Caroline from Derbyshire, England, asks, “Dear Pastor John, how should I handle friends or family visiting overnight who are non-Christians and are sinfully living together or who are living in same-sex relationships?” Similarly, Wayne asks, “Pastor John, how far should I go to impose my values on non-Christians or even nominal Christians when they stay in my home? For instance, what if an unmarried couple wants to share a bed when spending the night in our home? Should I insist they not share a bed, even at the risk of destroying the relationship?”
Not Their Judge
I don’t find this question easy, first of all. Some might think it is a no-brainer. I don’t, because I agree that, in general, we are not responsible for the sins of unbelievers. In the church, among believers, we seek to admonish each other, encourage each other to walk in a manner worthy of the Lord, and discipline those who are unrepentant in flagrant sin. But what about those outside?
Here is the key passage (one of our elders preached on this a couple of Sundays ago): Paul says, “I wrote to you in my letter not to associate with sexually immoral people — not at all meaning the sexually immoral of this world. . . . For what have I to do with judging outsiders? Is it not those inside the church whom you are to judge? God judges those outside” (1 Corinthians 5:9–10, 12–13).
Make No Provision
I feel the concern that Caroline and Wayne express of not wanting to police the bedrooms of unbelievers and have such a policing drive people away when you were hoping that a friendship might lead them to Christ. But what makes it difficult is that there is another thing we want to avoid besides undermining the relationship; namely, we want to avoid communicating the message that we are indifferent to their sinful behavior — behavior, in fact, that Paul says will bring them to ruin, bring the wrath of God on them (Colossians 3:5–6).
“Don’t make provision for your own fleshly sin. Don’t put anything out there as a base of operations for it.”
Add to that the concern that the common expectation in our culture is that guests generally conform to the expectations of the host without feeling controlled or policed. And here is a third thing that makes it difficult: the possible application of Romans 13:14. It says, “Put on the Lord Jesus Christ, and make no provision for the flesh, to gratify its desires.”
Now, I know that this applies first and foremost to our own behavior. Don’t make provision for your own fleshly sin. Don’t make it easy. Don’t plan for it. Don’t put anything out there as a base of operations for it. But might it not also have implications for our participation in other people’s flesh? We are not called to police the private sins of unbelievers. But neither are we called to make provision for them in our own home.
Delicate and Humble
So, my answer is a non-absolute encouragement. This is what seems to me to be wise given all those factors: a non-absolute encouragement to live the kind of life and speak the kind of robust faith up front — up front at work, in the relationship, and at school, so that people know we are Christians with standards drawn from Scripture. It is not a shock if we bring something up. We seek to do so delicately and humbly.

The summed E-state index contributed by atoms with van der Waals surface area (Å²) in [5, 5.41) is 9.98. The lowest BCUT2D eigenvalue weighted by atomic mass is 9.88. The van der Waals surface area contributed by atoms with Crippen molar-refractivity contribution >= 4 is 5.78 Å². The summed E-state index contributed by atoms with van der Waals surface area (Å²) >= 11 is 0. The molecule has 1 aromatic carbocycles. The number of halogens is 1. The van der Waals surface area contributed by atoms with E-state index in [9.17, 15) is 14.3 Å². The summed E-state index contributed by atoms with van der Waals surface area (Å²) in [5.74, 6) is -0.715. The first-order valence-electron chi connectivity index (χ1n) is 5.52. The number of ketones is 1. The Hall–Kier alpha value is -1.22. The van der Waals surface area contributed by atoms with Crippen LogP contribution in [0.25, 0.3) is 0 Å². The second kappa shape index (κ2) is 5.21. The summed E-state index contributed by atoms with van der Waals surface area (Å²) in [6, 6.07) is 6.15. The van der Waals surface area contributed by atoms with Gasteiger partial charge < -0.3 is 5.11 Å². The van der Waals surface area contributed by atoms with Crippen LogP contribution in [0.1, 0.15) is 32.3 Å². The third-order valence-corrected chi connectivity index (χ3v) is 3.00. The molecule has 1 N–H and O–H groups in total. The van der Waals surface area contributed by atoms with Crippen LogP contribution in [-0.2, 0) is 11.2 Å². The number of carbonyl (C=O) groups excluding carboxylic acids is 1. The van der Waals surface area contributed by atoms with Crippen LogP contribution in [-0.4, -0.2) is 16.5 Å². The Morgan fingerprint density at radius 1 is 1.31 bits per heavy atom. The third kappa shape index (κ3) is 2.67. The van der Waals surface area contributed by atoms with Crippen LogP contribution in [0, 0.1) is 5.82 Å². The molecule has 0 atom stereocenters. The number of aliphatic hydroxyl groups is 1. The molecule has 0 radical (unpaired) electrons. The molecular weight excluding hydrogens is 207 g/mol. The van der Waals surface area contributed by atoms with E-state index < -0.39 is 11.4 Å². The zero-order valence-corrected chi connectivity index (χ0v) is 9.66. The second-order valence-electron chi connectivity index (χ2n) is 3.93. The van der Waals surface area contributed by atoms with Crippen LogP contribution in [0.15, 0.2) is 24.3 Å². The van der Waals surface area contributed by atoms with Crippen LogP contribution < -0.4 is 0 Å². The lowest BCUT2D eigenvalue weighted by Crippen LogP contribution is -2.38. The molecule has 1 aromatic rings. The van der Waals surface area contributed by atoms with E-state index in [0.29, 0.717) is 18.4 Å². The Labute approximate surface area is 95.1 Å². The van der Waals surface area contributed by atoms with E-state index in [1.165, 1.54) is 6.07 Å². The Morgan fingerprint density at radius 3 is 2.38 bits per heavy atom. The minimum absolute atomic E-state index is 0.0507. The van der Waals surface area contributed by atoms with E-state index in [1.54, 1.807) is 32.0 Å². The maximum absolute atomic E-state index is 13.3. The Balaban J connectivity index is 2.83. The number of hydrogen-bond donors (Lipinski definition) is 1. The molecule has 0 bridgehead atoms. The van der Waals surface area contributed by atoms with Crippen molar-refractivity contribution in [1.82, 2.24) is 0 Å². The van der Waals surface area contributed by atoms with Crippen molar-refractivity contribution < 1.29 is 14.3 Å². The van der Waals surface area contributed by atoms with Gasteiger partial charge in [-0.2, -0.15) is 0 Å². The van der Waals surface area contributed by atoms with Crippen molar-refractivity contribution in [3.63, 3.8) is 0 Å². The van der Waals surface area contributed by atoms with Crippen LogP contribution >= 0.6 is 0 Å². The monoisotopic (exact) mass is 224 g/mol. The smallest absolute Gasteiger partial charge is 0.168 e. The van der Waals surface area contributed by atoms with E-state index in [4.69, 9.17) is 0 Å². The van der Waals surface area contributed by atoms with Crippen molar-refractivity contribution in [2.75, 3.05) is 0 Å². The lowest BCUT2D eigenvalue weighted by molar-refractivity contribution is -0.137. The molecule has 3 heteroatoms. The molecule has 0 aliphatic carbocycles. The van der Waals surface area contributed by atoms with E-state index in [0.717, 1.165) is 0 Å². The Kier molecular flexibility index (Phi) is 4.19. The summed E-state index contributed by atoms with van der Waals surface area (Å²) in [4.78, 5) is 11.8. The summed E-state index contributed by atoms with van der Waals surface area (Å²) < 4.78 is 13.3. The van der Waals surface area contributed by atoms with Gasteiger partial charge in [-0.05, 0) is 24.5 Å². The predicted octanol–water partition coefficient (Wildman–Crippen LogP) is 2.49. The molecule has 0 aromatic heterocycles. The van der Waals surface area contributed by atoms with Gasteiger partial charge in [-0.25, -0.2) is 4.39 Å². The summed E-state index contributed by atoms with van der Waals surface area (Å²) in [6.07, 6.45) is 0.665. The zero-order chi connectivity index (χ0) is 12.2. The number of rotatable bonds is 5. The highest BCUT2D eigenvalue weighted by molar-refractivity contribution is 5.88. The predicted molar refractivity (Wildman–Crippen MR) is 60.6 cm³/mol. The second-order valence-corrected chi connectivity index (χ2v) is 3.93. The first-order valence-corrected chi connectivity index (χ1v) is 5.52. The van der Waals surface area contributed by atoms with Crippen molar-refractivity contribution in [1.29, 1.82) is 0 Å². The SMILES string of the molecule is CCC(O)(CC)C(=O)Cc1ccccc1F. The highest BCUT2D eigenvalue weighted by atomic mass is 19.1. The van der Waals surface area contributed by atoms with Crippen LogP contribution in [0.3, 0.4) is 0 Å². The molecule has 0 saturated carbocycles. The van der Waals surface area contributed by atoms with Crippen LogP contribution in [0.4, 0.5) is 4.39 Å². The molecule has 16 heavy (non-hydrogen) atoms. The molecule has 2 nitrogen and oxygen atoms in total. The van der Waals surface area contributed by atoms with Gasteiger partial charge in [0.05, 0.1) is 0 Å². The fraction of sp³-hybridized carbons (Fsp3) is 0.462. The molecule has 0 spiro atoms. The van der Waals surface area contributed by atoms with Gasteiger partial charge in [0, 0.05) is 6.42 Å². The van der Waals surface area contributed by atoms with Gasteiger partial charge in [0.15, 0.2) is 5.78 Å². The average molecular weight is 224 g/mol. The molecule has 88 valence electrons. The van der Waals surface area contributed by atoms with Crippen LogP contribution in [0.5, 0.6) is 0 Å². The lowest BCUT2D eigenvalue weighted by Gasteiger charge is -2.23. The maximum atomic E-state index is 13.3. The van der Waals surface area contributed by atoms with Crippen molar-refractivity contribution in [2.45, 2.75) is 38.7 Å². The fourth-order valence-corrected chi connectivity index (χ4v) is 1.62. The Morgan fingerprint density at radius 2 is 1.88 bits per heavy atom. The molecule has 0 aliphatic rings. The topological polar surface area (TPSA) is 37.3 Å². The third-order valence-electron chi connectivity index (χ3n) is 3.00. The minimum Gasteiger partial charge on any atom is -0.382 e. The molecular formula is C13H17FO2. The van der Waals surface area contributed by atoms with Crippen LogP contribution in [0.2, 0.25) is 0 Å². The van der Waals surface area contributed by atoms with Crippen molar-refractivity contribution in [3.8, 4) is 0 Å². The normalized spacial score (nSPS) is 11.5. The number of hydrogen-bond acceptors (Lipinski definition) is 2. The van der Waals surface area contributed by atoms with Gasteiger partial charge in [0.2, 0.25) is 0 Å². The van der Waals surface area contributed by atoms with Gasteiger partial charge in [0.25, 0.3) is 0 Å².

I told Noël, my wife, and my daughter about this question and got their input. Noël is always wise when I bring these things up to her. She said, “You know, how you talk about it is going to make all the difference.” That is right. And so, humbly and delicately, you might say something like this: “You know, as a Christian I think sleeping together is something that God reserves for marriage. That is what he taught us in the Bible. I know you don’t see things that way, and I don’t want that to drive a wedge between us, but it would make me feel better if in my home you stay in different rooms tonight.”
My daughter added, “When anybody that I go visit gives up their bedroom for me, I feel honored, because it probably cost them, right?” You don’t have that many bedrooms to go around. Somebody is sleeping on the couch. It would be awkward for you to put one of them on the couch, because then they are going to feel like: “Oh, they made it difficult.” Instead, you give them your bedroom. The guest room to one, your room to the other, and you go to the couch. She thought that would possibly have an impact for good.
“Communicate both a desire for the relationship and a firm conviction about sexual abstinence outside marriage.”
That simple statement communicates a desire for the relationship to continue and sends the signal that you have firm convictions different from the surrounding culture, which is what the world really expects from serious Christians. It will be far less confusing for them when you talk someday about what it means to follow Jesus. It would prove awkward if they said, “Oh, I didn’t know you had a problem with us sleeping together since we did it at your house.”
That is my estimate of the situation. Communicate both a desire for the relationship and a firm conviction about sexual abstinence outside marriage.